# powerTransform

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##### Finding Univariate or Multivariate Power Transformations

powerTransform computes members of families of transformations indexed by one parameter, the Box-Cox power family, or the Yeo and Johnson (2000) family, or the basic power family, interpreting zero power as logarithmic. The family can be modified to have Jacobian one, or not, except for the basic power family.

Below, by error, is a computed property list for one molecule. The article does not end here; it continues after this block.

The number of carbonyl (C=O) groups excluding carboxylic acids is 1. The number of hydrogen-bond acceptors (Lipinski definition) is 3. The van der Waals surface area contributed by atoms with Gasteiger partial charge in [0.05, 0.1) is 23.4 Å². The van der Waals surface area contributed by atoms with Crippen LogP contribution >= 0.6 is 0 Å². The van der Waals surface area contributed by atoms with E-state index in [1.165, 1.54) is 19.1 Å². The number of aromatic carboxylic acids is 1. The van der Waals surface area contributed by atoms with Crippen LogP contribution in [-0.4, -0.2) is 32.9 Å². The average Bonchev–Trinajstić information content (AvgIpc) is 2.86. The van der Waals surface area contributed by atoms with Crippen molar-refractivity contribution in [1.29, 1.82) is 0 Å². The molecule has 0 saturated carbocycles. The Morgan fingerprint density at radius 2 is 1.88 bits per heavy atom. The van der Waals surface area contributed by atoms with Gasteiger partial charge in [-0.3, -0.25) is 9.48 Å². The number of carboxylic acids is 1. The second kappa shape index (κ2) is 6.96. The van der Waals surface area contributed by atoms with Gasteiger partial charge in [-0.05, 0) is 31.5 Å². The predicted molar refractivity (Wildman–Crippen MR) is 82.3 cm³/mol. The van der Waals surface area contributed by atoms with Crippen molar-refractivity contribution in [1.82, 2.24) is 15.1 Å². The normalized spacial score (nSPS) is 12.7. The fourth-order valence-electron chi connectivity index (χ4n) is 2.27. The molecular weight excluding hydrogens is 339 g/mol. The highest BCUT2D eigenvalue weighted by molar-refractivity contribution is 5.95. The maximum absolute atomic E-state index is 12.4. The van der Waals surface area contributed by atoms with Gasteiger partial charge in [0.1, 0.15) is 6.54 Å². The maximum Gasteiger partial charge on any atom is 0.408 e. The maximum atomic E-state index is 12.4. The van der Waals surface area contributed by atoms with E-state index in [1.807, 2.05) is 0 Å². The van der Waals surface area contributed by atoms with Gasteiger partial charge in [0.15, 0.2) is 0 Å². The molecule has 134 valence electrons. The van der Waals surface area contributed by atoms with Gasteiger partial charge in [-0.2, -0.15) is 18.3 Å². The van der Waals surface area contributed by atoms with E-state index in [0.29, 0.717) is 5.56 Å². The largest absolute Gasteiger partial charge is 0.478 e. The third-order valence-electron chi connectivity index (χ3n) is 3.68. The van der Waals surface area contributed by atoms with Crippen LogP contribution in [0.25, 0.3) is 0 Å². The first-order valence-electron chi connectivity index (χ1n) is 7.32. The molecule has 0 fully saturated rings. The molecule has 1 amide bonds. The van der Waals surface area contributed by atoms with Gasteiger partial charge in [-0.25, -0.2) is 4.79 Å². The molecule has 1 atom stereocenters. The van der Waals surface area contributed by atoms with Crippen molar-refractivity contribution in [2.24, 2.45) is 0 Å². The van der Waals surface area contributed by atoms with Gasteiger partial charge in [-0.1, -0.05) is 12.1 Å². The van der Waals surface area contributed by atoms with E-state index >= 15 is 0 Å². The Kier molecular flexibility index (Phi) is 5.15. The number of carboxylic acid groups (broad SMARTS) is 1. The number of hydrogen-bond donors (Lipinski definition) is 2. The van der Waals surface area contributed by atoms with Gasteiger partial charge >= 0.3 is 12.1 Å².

Keywords
regression
##### Usage
powerTransform(object,...)

## S3 method for class 'default':
powerTransform(object,...)

## S3 method for class 'lm':
powerTransform(object, ...)

## S3 method for class 'formula':
powerTransform(object, data, subset, weights, na.action,
...)
##### Arguments
object
This can either be an object of class lm, a formula, or a matrix or vector; see below.
data
A data frame or environment, as in lm.
subset
Case indices to be used, as in lm.
weights
Weights as in lm.
na.action
Missing value action, as in lm.
...
Additional arguments that are passed to estimateTransform, which does the actual computing, or the optim function, which does the maximization